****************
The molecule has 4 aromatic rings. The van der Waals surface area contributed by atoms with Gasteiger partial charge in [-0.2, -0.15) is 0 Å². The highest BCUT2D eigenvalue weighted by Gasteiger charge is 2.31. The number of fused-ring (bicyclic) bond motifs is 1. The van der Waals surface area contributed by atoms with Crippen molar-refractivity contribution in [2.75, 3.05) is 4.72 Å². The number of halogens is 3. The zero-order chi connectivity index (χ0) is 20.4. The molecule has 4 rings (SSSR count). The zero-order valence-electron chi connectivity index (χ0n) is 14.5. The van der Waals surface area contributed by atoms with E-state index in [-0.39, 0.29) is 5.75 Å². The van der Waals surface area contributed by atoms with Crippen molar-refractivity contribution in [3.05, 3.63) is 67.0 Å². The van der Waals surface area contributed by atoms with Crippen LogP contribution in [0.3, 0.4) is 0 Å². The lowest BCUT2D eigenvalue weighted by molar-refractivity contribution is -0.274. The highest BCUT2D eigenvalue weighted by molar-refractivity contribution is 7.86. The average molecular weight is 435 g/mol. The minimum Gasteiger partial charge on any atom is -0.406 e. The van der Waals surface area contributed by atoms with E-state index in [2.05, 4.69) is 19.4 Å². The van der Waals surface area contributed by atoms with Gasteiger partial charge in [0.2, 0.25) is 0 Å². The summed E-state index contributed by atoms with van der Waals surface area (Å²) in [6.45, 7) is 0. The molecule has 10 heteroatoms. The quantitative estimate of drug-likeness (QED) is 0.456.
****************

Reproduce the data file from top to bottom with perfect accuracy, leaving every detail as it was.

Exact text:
The molecule has 4 aromatic rings. The van der Waals surface area contributed by atoms with Gasteiger partial charge in [-0.2, -0.15) is 0 Å². The highest BCUT2D eigenvalue weighted by Gasteiger charge is 2.31. The number of fused-ring (bicyclic) bond motifs is 1. The van der Waals surface area contributed by atoms with Crippen molar-refractivity contribution in [2.75, 3.05) is 4.72 Å². The number of halogens is 3. The zero-order chi connectivity index (χ0) is 20.4. The molecule has 4 rings (SSSR count). The zero-order valence-electron chi connectivity index (χ0n) is 14.5. The van der Waals surface area contributed by atoms with E-state index in [-0.39, 0.29) is 5.75 Å². The van der Waals surface area contributed by atoms with Crippen molar-refractivity contribution in [3.05, 3.63) is 67.0 Å². The van der Waals surface area contributed by atoms with Crippen LogP contribution in [0.3, 0.4) is 0 Å². The lowest BCUT2D eigenvalue weighted by molar-refractivity contribution is -0.274. The highest BCUT2D eigenvalue weighted by molar-refractivity contribution is 7.86. The average molecular weight is 435 g/mol. The minimum Gasteiger partial charge on any atom is -0.406 e. The van der Waals surface area contributed by atoms with E-state index in [2.05, 4.69) is 19.4 Å². The van der Waals surface area contributed by atoms with Gasteiger partial charge in [0.2, 0.25) is 0 Å². The summed E-state index contributed by atoms with van der Waals surface area (Å²) in [6.45, 7) is 0. The molecule has 10 heteroatoms. The quantitative estimate of drug-likeness (QED) is 0.456.